Get this in writing before signing contracts.  The salesman will not give up his worksheet but you need to demand a copy of it.  Front and back because if you are doing a good job the dealer should be writing all over the paper and probably in different color inks.

Red is a color used to psychologically trick you into believing that it is time for you to stop.

The dealer will not be able to answer these questions exactly until they obtain an approval from a bank.  You will have to fill out a credit application to find out exactly what the terms of the loan will be.

Hopefully this advice will help you in dealing with the car dealer.  I will discuss the inner workings of finance and other subjects in upcoming hubs. Thank you for reading my work.

© 2010 Arthur Fontes


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    • profile image


      5 years ago

      All the more reasons to start at your credit union, find out the maximum amount you can afford and what those payments will be. Then take your old car to a professional detailer and get it cleaned up inside and out for something less than $100. Then find the car you want and learn all about it on the web so that you can quietly gauge the salesman's understanding of his products (and thus the value of his statements) ahead of time. You the dealer for test drives only b/c most salesmen I have talked to didn't know very much about their products and are good at tell the customer what they want to hear. Is this product durable? Why certain, it's the best product the company has ever made... ;)

      Anyhow go to the dealer knowing what you want, confirm it with test drives, and then tell the salesman they have 30 minutes to give you a solid price. Use your credit union ahead of time to establish what the invoice price should be and then give them 3% profit. If you like the buying process (they are friendly and helpful) let them talk you up towards 5%. Understand that they might also be getting additional money from the manufacturer that they won't tell you about so don't worry - they are making plenty of profit 3% which is $1000 on a $20K car.

      Get a firm out the door price and if they can't or won't do this in 30 minutes, then walk out b/c there are plenty of other dealers, plenty of other vehicles to choose from. Tell them you'll bring them a cashier's check - they don't need to know that you've financed it or whether you are bringing them a cashier's check based on cash money in your account. They just don't need to know.

      Here is the cr I want, I liked the test drive, I know all about the car now, and the final price out the door is $XX,XXX. When can I pick up the car? No I don't want nor will I pay for any of the extras like paint coatings or glass etching or undercoating. You can do that yourself later if desired. This keeps them from padding the numbers to your detriment.

      It's a shame that people can't just walk in and get a fixed price. Instead everyone can pay the inflated price and a few folks can drive that price down if you are firm enough or savvy enough. What a shame. We got our current car in 1999 and 247K miles ago for roughly $2500 less than our in-town dealer who had a salesman that was just weird. 14% interest he quoted us. I think not... Then he said since we wanted a manual transmission and they so rarely had one on the lot - he'd just come over and borrow the car when he needed to demo one and he'd wash it before bring it back to us. I think not pal...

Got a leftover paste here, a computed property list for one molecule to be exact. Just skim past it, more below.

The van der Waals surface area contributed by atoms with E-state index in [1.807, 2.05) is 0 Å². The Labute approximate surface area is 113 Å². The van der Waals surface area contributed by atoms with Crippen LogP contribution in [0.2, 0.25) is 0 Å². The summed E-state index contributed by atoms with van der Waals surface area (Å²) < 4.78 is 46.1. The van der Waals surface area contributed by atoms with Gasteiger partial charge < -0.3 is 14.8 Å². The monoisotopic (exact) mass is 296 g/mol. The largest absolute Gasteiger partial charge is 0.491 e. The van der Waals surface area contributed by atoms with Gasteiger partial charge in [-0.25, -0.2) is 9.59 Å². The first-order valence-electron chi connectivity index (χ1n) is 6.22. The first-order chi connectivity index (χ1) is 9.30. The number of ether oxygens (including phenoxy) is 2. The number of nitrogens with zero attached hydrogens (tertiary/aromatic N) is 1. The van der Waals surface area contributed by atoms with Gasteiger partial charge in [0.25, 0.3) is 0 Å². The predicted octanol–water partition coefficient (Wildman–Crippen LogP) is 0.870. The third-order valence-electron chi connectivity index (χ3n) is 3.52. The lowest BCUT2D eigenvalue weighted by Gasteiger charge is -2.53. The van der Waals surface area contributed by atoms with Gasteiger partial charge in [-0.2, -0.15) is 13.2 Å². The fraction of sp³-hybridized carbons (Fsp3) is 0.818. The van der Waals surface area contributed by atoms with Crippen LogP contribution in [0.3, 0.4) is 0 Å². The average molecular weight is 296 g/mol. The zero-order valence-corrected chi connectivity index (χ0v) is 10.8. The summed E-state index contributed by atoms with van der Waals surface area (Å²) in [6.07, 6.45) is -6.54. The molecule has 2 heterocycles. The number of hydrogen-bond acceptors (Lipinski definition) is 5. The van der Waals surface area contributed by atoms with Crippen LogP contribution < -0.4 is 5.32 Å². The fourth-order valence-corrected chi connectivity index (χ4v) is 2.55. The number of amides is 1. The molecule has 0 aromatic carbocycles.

We saw it all during that two month odyssey. Salesmen who had literally bugged their offices. Salesmen that literally had web-cams hidden among the books on their shelves. Salesmen who stalled and tried to wear us down. A salesman that literally had a little hissy fit when I pushed a little on the price. All I said was that I was willing to start negotiations at 3% over the invoice price and this guy walked out of the office saying "he didn't have to take this..." ?!?!?! Another batch of salesmen actually heckled us all the way across the showroom when I decided I didn't like how they were padding the price with add-ons. We were polite and said I'll just keep looking and we walked out. They heckled us across the showroom and I watched a wide-eyed customer sitting at another salesman's desk watching this unfold. I've often wondered if she walked out too later. They dealer went out of business the next time I drove through that town. They also ran my credit without my permission. Odd experiences.

      The final attempt to buy what we wanted took 30 mins and we got a fair price and a friendly salesman. Our old car sold for double the highest trade-in value that we were offered (we were getting offers whether we wanted them or not).

    • sklein profile image


      7 years ago from Atlanta, Ga

      I would add that the calculator you take with you to the dealership should be an amortization calculator. As well as when you're working a deal with a four square, make sure you work the deal with a drive out price. The dealer won't disclose the drive out figure when working a four square. Once you get the drive out price, you can then take your amortization calculator and figure out your actual payment as the dealers have a way of "packing"the payments. If you don't know the drive out figure before going back to the finance department then you're setting yourself up to get mislead (screwed might be a better word).